In ‘Microfluidics as a Platform for the Analysis of 3D Printing Problems,’ authors Rui Mendes, Paola Fanzio, Laura Campo-Deaño, and Francisco J. Galindo-Rosales explore new ways to tackle ongoing issues with fluid flow in FFF 3D printing.
For this study, the authors decided to create several different types of printing conditions in microfluidics, defined as:
- The Deborah number
- The Reynolds number
- The Elasticity number
The microfluidic nozzle was created in 2D with CAD software, and up to four different scale ratios were shown:
Each microchannel possessed its own inlet and outlets, with a contraction in between acting as the cross-section of the nozzle. The authors used photolithography to create the master for cast moling, and UV light to transfer ‘the geometry of the channels’ from a photomask to photosensitive substrate. They noted that shear thinning was more noticeable when the concentration of polymers was larger. For the study, three samples were created.
Upon analyzing the four microfluidic nozzles, they noted three different flow patterns:
“… at lower [Math Processing Error] and [Math Processing Error], it was possible to observe a laminar profile, very similar to a Newtonian fluid-flow at low [Math Processing Error], where the fluid stayed attached to the walls of the microchannel without any disturbance; as the elastic effects increased, a second zone was visible, where the flow detached from the walls upstream of the contraction and the typical printing conditions were located; and, finally, if the [Math Processing Error] and [Math Processing Error] were further increased, large vortices promoted a preferential central flow path,” stated the researchers.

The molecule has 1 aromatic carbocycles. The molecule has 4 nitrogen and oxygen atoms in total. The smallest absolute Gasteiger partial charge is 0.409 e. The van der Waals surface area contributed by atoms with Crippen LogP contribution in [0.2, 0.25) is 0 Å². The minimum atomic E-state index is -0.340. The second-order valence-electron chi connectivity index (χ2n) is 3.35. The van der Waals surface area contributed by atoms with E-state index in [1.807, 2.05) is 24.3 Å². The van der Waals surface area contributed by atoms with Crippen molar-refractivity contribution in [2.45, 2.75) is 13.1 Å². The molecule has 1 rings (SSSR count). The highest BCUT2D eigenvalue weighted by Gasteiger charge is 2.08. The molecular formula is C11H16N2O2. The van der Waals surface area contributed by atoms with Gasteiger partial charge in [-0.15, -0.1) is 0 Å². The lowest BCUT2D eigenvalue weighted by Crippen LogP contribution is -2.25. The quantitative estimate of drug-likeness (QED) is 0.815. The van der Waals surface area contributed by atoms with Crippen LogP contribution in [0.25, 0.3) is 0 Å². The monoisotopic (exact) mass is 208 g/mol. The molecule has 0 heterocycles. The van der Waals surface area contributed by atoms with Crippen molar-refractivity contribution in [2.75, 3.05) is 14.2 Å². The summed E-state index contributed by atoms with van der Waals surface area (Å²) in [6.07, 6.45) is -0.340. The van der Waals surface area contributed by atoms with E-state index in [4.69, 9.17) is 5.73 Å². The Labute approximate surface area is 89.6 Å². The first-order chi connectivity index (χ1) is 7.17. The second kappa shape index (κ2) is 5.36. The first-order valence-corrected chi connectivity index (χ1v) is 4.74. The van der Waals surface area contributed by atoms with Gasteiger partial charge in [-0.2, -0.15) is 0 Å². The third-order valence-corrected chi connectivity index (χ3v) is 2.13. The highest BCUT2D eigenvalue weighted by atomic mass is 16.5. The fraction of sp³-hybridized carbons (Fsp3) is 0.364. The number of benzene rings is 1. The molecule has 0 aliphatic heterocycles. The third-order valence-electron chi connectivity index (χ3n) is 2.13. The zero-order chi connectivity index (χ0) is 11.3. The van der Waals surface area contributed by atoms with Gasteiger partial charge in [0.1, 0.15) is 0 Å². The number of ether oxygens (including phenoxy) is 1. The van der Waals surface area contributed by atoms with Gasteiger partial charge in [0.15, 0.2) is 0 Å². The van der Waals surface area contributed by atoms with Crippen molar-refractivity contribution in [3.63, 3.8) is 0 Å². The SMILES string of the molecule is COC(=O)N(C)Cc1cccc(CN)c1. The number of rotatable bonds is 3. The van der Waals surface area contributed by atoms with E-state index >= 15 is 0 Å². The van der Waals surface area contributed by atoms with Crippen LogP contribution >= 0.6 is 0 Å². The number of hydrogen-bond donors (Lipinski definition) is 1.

It was possible to see the formations of the vortices ‘upstream’ of the contraction, with the research team noting that the elastic efforts of the analog fluids led to lower velocity than the extruded one.
“Eventually, they could even lead to a formation of solid pieces, promoting clogging. Furthermore, the vortex creates a zone of under-extruded material, which can accumulate near the walls up to the point it escapes between the filament and liquefier, resulting in a back-flow effect that leads to a catastrophic failure in a 3D printing process,” concluded the researchers.
“This work constitutes a first microfluidics approach to elucidate the physics behind the main problems in a printing process when using viscoelastic polymers. In future works, a wider range of analog fluids should be studied, not only to further complete the flow pattern map, but also to replicate the exact conditions of the printer and to discover the critical [Math Processing Error] and [Math Processing Error] values that potentiate a laminar flow.”
Microfluidics and 3D printing accompany each other in many a research lab today as scientists create new designs, assess miniaturization also, and examine such structures in connection with bioprinting. What do you think of this news? Let us know your thoughts! Join the discussion of this and other 3D printing topics at 3DPrintBoard.com.[Source / Images: ‘Microfluidics as a Platform for the Analysis of 3D Printing Problems’]
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